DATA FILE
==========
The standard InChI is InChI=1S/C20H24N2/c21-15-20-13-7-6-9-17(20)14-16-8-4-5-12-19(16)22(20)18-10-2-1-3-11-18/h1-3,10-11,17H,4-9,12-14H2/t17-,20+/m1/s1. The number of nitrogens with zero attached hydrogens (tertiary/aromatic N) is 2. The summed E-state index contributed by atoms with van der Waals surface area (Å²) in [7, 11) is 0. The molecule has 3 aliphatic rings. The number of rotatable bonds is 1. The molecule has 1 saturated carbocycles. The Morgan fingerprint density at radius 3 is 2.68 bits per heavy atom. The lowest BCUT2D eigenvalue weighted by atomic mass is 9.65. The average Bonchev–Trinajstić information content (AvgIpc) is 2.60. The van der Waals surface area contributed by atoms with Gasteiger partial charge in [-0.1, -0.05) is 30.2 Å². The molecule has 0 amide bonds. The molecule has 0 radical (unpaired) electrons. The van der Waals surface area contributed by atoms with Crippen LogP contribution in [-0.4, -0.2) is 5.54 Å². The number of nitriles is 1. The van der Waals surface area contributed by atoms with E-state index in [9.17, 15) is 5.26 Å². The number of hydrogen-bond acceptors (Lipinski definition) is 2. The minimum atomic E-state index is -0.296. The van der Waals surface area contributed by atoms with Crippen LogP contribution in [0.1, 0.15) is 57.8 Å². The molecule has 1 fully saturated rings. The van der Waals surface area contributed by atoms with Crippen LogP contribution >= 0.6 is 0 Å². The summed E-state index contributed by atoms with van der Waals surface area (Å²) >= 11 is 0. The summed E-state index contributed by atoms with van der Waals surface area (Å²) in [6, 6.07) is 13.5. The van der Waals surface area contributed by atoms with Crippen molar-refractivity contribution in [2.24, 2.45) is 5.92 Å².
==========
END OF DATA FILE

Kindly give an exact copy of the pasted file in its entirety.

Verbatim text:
The standard InChI is InChI=1S/C20H24N2/c21-15-20-13-7-6-9-17(20)14-16-8-4-5-12-19(16)22(20)18-10-2-1-3-11-18/h1-3,10-11,17H,4-9,12-14H2/t17-,20+/m1/s1. The number of nitrogens with zero attached hydrogens (tertiary/aromatic N) is 2. The summed E-state index contributed by atoms with van der Waals surface area (Å²) in [7, 11) is 0. The molecule has 3 aliphatic rings. The number of rotatable bonds is 1. The molecule has 1 saturated carbocycles. The Morgan fingerprint density at radius 3 is 2.68 bits per heavy atom. The lowest BCUT2D eigenvalue weighted by atomic mass is 9.65. The average Bonchev–Trinajstić information content (AvgIpc) is 2.60. The van der Waals surface area contributed by atoms with Gasteiger partial charge in [-0.1, -0.05) is 30.2 Å². The molecule has 0 amide bonds. The molecule has 0 radical (unpaired) electrons. The van der Waals surface area contributed by atoms with Crippen LogP contribution in [-0.4, -0.2) is 5.54 Å². The number of nitriles is 1. The van der Waals surface area contributed by atoms with E-state index in [9.17, 15) is 5.26 Å². The number of hydrogen-bond acceptors (Lipinski definition) is 2. The minimum atomic E-state index is -0.296. The van der Waals surface area contributed by atoms with Crippen LogP contribution in [0.1, 0.15) is 57.8 Å². The molecule has 1 fully saturated rings. The van der Waals surface area contributed by atoms with Crippen LogP contribution >= 0.6 is 0 Å². The summed E-state index contributed by atoms with van der Waals surface area (Å²) >= 11 is 0. The summed E-state index contributed by atoms with van der Waals surface area (Å²) in [6, 6.07) is 13.5. The van der Waals surface area contributed by atoms with Crippen molar-refractivity contribution in [2.24, 2.45) is 5.92 Å².